CZECHOSLOVAK OCEAN SHIPPING INTERNATIONAL JOINT STOCK COMPANY Vs. INCOME TAX OFFICER A WARD
LAWS(CAL)-1970-2-4
HIGH COURT OF CALCUTTA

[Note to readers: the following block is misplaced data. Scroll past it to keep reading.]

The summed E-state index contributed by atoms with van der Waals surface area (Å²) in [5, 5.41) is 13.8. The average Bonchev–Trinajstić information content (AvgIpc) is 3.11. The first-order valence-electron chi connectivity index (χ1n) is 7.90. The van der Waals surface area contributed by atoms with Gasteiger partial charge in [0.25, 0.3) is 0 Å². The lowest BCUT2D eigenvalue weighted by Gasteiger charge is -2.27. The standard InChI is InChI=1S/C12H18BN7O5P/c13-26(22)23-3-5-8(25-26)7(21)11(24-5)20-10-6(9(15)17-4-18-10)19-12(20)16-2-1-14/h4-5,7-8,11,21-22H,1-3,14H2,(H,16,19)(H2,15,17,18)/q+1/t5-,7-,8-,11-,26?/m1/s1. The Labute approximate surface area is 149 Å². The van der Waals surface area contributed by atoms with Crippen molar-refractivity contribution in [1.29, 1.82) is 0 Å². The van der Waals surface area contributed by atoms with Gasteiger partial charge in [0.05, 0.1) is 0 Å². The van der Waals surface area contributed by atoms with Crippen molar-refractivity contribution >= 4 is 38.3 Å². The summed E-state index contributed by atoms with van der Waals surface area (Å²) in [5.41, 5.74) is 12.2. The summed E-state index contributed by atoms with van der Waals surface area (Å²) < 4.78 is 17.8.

Decided on February 25,1970

CZECHOSLOVAK OCEAN SHIPPING INTERNATIONAL JOINT STOCK COMPANY Appellant
VERSUS
INCOME-TAX OFFICER, A-WARD Respondents

JUDGEMENT